Visualizing social media
Social media is ubiquitous now. With more 200 millions registered users now on Facebook, visualizing the large amounts of connections between online friends is a challenging information visualization problem. Infovis researchers have proposed various approaches to visualize these large connectivity graphs in various ways. Here are a few of those techniques and some of the other approaches that have been seen online to visualizing social media.
Read after the break.
Vizster – visualizing of a network of friends from friendster. This paper by Jeff Heer and Danah Boyd was one of the first to explore the benefits of visualizing a network of friends.
The conference paper link – http://jheer.org/publications/2005-Vizster-InfoVis.pdf
The HCI lab at University of Maryland has done some very interesting work for visualizing social networks to deduce information for national security etc. Here is a representative paper from the group - Balancing systematic and flexible exploration of social networks, A Perer, B Shneiderman – IEEE Transactions on Visualization and Computer Graphics, 2006.
Nathalie Henry whose research on matrix-based representations and their readability led to some interesting work in visualizing social networks. Here is a paper that visualizing social networks using such a framework. NodeTrix: a hybrid visualization of social networks - N Henry, JD Fekete, MJ McGuffin – IEEE Transactions on Visualization and Computer Graphics, 2007. Here we can see the social network of Ed Chi, an information visualization researcher.
Dumpster by Golan Levin, Kamal Nigam and Jonathan Feinberg is an interactive online visualization that attempts to depict a slice through the romantic lives of American teenagers. It is truly fascinating to look at the interactive visualization and appreciate the design choices.
Wefeelfine.org by Jonathan Harris and Sep Kamvar is another amazing interactive visualization that allows users to interact and visualize feelings that are expressed in blogs. I could see this being easily extended to twitter since there is now a more live stream of feelings that people seem to share in 140 characters. The top image shows a screenshot that shows a geographical visualization of people who are now feeling better whereas the bottom image is a screenshot which depicts the same data categorized by age. You really have to interact with the data to appreciate the wonderful visualization. Visit wefeelfine.org [Note - It didnt work for me when I used Google chrome, but worked with Internet explorer.]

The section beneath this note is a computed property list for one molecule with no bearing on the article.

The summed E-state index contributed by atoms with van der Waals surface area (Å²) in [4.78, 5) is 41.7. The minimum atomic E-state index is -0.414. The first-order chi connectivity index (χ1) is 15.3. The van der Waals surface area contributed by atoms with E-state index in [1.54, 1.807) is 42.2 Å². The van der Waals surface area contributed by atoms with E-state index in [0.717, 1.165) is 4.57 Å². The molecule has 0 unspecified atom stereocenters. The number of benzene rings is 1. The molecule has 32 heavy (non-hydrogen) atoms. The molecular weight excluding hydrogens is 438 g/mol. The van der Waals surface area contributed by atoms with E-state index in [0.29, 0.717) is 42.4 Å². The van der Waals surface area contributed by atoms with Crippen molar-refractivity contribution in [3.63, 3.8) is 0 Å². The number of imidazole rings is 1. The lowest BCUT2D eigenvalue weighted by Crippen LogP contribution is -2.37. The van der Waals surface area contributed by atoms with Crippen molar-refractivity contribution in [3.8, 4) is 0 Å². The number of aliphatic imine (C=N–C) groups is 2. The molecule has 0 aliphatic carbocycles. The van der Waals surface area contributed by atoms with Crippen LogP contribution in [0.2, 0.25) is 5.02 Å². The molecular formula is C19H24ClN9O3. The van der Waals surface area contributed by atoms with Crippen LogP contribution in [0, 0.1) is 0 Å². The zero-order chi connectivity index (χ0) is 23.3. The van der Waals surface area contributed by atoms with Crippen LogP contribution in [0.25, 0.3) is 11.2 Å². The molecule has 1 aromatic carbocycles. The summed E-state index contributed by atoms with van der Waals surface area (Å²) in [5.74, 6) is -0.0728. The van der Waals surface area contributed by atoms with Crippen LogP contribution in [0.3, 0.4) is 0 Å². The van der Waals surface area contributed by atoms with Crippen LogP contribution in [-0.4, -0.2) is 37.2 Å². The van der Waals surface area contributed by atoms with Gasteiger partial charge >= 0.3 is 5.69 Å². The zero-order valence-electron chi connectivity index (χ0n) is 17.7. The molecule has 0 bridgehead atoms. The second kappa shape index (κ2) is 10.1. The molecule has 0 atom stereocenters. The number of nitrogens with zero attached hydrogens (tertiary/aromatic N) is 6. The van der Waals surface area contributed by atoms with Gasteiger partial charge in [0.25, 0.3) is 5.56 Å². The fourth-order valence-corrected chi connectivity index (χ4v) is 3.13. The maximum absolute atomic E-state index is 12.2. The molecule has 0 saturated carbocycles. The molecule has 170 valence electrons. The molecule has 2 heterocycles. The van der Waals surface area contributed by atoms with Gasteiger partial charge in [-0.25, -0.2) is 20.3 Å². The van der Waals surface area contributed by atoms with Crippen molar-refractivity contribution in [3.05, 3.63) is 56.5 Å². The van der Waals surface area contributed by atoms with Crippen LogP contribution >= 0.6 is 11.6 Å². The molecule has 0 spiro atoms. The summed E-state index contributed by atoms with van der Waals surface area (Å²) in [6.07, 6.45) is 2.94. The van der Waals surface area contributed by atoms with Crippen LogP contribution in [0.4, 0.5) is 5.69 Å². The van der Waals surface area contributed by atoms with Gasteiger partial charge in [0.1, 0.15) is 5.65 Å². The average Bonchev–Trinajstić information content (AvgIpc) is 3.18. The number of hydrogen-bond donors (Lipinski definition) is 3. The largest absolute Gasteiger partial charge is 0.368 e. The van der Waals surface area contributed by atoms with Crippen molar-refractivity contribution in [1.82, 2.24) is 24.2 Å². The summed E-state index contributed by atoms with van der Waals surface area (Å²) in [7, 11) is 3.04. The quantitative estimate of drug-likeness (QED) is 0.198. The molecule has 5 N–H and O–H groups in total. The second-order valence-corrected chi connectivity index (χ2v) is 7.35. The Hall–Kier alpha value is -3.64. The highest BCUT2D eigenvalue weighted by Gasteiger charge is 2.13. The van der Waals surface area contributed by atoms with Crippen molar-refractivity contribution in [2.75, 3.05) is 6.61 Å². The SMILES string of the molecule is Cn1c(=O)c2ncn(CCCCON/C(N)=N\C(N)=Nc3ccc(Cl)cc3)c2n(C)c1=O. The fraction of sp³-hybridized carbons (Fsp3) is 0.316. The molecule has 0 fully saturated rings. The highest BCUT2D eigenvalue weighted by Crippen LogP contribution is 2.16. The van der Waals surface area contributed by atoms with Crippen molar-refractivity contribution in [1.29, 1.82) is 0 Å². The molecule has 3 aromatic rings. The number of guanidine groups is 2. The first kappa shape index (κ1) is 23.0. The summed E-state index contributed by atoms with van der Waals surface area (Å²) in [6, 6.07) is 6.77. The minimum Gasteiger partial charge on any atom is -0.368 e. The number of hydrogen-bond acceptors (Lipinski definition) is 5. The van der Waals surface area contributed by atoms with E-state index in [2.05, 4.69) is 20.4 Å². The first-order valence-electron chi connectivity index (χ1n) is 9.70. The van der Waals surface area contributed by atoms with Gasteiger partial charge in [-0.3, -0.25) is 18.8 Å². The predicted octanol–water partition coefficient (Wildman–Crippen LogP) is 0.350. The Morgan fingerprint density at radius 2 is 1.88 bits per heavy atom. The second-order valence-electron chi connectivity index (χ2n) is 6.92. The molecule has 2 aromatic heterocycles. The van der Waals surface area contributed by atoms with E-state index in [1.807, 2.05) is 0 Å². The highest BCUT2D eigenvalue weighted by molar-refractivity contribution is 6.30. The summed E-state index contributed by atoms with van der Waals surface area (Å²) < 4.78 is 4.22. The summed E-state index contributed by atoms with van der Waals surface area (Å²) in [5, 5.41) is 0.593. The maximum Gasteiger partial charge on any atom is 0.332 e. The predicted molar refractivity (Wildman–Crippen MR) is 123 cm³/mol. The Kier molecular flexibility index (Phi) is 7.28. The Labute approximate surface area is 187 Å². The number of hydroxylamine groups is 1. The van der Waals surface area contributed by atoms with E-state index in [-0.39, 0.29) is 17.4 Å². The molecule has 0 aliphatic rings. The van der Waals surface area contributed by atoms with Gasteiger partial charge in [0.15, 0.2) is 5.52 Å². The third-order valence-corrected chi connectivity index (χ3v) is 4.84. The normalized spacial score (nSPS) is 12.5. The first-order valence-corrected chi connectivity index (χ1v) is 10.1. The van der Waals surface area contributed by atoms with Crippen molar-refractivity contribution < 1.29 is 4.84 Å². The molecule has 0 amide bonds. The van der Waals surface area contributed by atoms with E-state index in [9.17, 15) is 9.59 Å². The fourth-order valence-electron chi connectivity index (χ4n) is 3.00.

With the advent of twitter, there is no way that all the wonderful research in visualizing node-link diagrams would not be applied to twitter connections. Here are some examples:
- Twitter browser by Neuro productions – Here is a screenshot showing a few of my twitter followers and their latest tweet.
- FlowingData has a great post on visualizing twitter conversations and I would strongly urge you to look at it for some wonderful visual representations.
- Twitter StreamGraphs – Visualizing a streamgraph of the current social network trends for a search keyword. This uses some of the same techniques proposed in the ThemeRiver paper that was listed in the Seminal infovis papers post a few days ago.
There has been some exciting research in visualizing the rich data that Facebook has generated. Project Palantir is one such project where they are attempting to visualize aspects of Facebook. Visit the project page to find more information - Visualizing Facebook interactions – Project Palantir.
Please feel free to add other social media visualizations that caught your eye.